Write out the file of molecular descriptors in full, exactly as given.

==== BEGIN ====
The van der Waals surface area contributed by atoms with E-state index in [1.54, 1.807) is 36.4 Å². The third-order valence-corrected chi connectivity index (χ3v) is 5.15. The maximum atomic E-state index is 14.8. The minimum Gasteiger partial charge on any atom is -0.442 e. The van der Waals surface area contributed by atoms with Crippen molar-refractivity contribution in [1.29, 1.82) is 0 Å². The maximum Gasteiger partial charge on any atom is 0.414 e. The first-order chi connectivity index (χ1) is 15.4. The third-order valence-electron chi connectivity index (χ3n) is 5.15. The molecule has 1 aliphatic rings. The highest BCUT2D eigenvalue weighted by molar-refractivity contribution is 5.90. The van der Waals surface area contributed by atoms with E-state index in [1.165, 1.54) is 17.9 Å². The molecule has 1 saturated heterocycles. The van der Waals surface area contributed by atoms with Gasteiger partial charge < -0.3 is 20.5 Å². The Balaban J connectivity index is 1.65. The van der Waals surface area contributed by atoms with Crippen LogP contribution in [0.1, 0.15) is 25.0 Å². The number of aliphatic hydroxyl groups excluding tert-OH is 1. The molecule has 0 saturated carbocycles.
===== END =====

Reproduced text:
The van der Waals surface area contributed by atoms with E-state index in [1.54, 1.807) is 36.4 Å². The third-order valence-corrected chi connectivity index (χ3v) is 5.15. The maximum atomic E-state index is 14.8. The minimum Gasteiger partial charge on any atom is -0.442 e. The van der Waals surface area contributed by atoms with Crippen molar-refractivity contribution in [1.29, 1.82) is 0 Å². The maximum Gasteiger partial charge on any atom is 0.414 e. The first-order chi connectivity index (χ1) is 15.4. The third-order valence-electron chi connectivity index (χ3n) is 5.15. The molecule has 1 aliphatic rings. The highest BCUT2D eigenvalue weighted by molar-refractivity contribution is 5.90. The van der Waals surface area contributed by atoms with E-state index in [1.165, 1.54) is 17.9 Å². The molecule has 1 saturated heterocycles. The van der Waals surface area contributed by atoms with Gasteiger partial charge < -0.3 is 20.5 Å². The Balaban J connectivity index is 1.65. The van der Waals surface area contributed by atoms with Crippen LogP contribution in [0.1, 0.15) is 25.0 Å². The number of aliphatic hydroxyl groups excluding tert-OH is 1. The molecule has 0 saturated carbocycles.